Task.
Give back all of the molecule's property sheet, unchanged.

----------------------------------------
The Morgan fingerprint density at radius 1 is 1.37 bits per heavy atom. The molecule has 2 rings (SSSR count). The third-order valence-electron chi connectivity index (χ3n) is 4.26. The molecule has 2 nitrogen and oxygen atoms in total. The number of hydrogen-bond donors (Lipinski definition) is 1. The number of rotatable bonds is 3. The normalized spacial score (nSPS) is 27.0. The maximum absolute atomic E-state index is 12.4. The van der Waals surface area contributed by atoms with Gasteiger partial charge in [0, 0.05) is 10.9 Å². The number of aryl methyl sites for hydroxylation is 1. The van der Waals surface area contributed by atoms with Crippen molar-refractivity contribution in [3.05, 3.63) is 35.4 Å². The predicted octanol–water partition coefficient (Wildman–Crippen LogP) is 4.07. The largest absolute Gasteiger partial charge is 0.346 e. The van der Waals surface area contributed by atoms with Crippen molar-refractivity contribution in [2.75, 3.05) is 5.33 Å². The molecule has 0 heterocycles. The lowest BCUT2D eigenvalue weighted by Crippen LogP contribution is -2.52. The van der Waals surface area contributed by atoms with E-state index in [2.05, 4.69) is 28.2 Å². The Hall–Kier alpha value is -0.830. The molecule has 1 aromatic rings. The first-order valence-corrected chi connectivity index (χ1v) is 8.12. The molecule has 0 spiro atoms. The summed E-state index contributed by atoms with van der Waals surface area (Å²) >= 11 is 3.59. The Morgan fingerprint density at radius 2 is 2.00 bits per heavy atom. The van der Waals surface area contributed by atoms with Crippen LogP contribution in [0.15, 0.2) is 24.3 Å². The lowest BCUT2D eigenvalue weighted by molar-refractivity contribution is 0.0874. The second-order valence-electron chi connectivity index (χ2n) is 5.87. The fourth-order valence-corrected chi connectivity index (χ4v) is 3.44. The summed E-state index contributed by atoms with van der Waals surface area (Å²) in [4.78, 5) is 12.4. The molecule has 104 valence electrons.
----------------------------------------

The Morgan fingerprint density at radius 1 is 1.37 bits per heavy atom. The molecule has 2 rings (SSSR count). The third-order valence-electron chi connectivity index (χ3n) is 4.26. The molecule has 2 nitrogen and oxygen atoms in total. The number of hydrogen-bond donors (Lipinski definition) is 1. The number of rotatable bonds is 3. The normalized spacial score (nSPS) is 27.0. The maximum absolute atomic E-state index is 12.4. The van der Waals surface area contributed by atoms with Gasteiger partial charge in [0, 0.05) is 10.9 Å². The number of aryl methyl sites for hydroxylation is 1. The van der Waals surface area contributed by atoms with Crippen molar-refractivity contribution in [3.05, 3.63) is 35.4 Å². The predicted octanol–water partition coefficient (Wildman–Crippen LogP) is 4.07. The largest absolute Gasteiger partial charge is 0.346 e. The van der Waals surface area contributed by atoms with Crippen molar-refractivity contribution in [2.75, 3.05) is 5.33 Å². The molecule has 0 heterocycles. The lowest BCUT2D eigenvalue weighted by Crippen LogP contribution is -2.52. The van der Waals surface area contributed by atoms with E-state index in [2.05, 4.69) is 28.2 Å². The Hall–Kier alpha value is -0.830. The molecule has 1 aromatic rings. The first-order valence-corrected chi connectivity index (χ1v) is 8.12. The molecule has 0 spiro atoms. The summed E-state index contributed by atoms with van der Waals surface area (Å²) >= 11 is 3.59. The Morgan fingerprint density at radius 2 is 2.00 bits per heavy atom. The van der Waals surface area contributed by atoms with Crippen LogP contribution in [0.15, 0.2) is 24.3 Å². The lowest BCUT2D eigenvalue weighted by molar-refractivity contribution is 0.0874. The second-order valence-electron chi connectivity index (χ2n) is 5.87. The fourth-order valence-corrected chi connectivity index (χ4v) is 3.44. The summed E-state index contributed by atoms with van der Waals surface area (Å²) in [4.78, 5) is 12.4. The molecule has 104 valence electrons.